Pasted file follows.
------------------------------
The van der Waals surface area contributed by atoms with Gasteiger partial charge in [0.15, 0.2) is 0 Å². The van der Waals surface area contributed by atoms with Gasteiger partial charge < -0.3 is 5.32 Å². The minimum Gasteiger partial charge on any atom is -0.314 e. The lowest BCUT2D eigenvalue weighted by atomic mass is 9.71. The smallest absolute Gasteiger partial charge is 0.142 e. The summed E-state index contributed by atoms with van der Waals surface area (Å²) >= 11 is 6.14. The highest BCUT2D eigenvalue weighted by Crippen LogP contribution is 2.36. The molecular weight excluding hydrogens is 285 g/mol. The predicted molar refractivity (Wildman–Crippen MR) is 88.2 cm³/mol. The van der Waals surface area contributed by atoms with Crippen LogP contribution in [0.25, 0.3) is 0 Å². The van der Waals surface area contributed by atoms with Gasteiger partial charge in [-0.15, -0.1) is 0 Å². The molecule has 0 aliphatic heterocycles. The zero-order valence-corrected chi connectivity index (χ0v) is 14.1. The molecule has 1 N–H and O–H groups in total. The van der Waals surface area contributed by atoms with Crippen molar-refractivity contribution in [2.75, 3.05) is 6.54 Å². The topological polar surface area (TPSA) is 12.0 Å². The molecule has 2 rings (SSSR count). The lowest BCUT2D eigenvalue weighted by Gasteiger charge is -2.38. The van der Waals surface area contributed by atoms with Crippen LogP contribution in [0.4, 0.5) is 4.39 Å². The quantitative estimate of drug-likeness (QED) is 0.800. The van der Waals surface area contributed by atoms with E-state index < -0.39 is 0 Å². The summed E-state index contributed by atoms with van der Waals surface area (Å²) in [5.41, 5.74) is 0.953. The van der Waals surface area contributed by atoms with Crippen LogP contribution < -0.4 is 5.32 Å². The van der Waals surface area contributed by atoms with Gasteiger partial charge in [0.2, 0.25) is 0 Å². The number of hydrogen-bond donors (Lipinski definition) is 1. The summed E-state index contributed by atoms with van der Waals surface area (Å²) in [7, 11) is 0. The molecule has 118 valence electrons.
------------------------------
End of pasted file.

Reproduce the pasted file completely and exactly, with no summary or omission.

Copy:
The van der Waals surface area contributed by atoms with Gasteiger partial charge in [0.15, 0.2) is 0 Å². The van der Waals surface area contributed by atoms with Gasteiger partial charge < -0.3 is 5.32 Å². The minimum Gasteiger partial charge on any atom is -0.314 e. The lowest BCUT2D eigenvalue weighted by atomic mass is 9.71. The smallest absolute Gasteiger partial charge is 0.142 e. The summed E-state index contributed by atoms with van der Waals surface area (Å²) >= 11 is 6.14. The highest BCUT2D eigenvalue weighted by Crippen LogP contribution is 2.36. The molecular weight excluding hydrogens is 285 g/mol. The predicted molar refractivity (Wildman–Crippen MR) is 88.2 cm³/mol. The van der Waals surface area contributed by atoms with Crippen LogP contribution in [0.25, 0.3) is 0 Å². The van der Waals surface area contributed by atoms with Gasteiger partial charge in [-0.15, -0.1) is 0 Å². The molecule has 0 aliphatic heterocycles. The zero-order valence-corrected chi connectivity index (χ0v) is 14.1. The molecule has 1 N–H and O–H groups in total. The van der Waals surface area contributed by atoms with Crippen molar-refractivity contribution in [2.75, 3.05) is 6.54 Å². The topological polar surface area (TPSA) is 12.0 Å². The molecule has 2 rings (SSSR count). The lowest BCUT2D eigenvalue weighted by Gasteiger charge is -2.38. The van der Waals surface area contributed by atoms with Crippen LogP contribution in [0.4, 0.5) is 4.39 Å². The quantitative estimate of drug-likeness (QED) is 0.800. The van der Waals surface area contributed by atoms with E-state index < -0.39 is 0 Å². The summed E-state index contributed by atoms with van der Waals surface area (Å²) in [5.41, 5.74) is 0.953. The van der Waals surface area contributed by atoms with Crippen LogP contribution < -0.4 is 5.32 Å². The van der Waals surface area contributed by atoms with Gasteiger partial charge in [0.2, 0.25) is 0 Å². The number of hydrogen-bond donors (Lipinski definition) is 1. The summed E-state index contributed by atoms with van der Waals surface area (Å²) in [7, 11) is 0. The molecule has 118 valence electrons.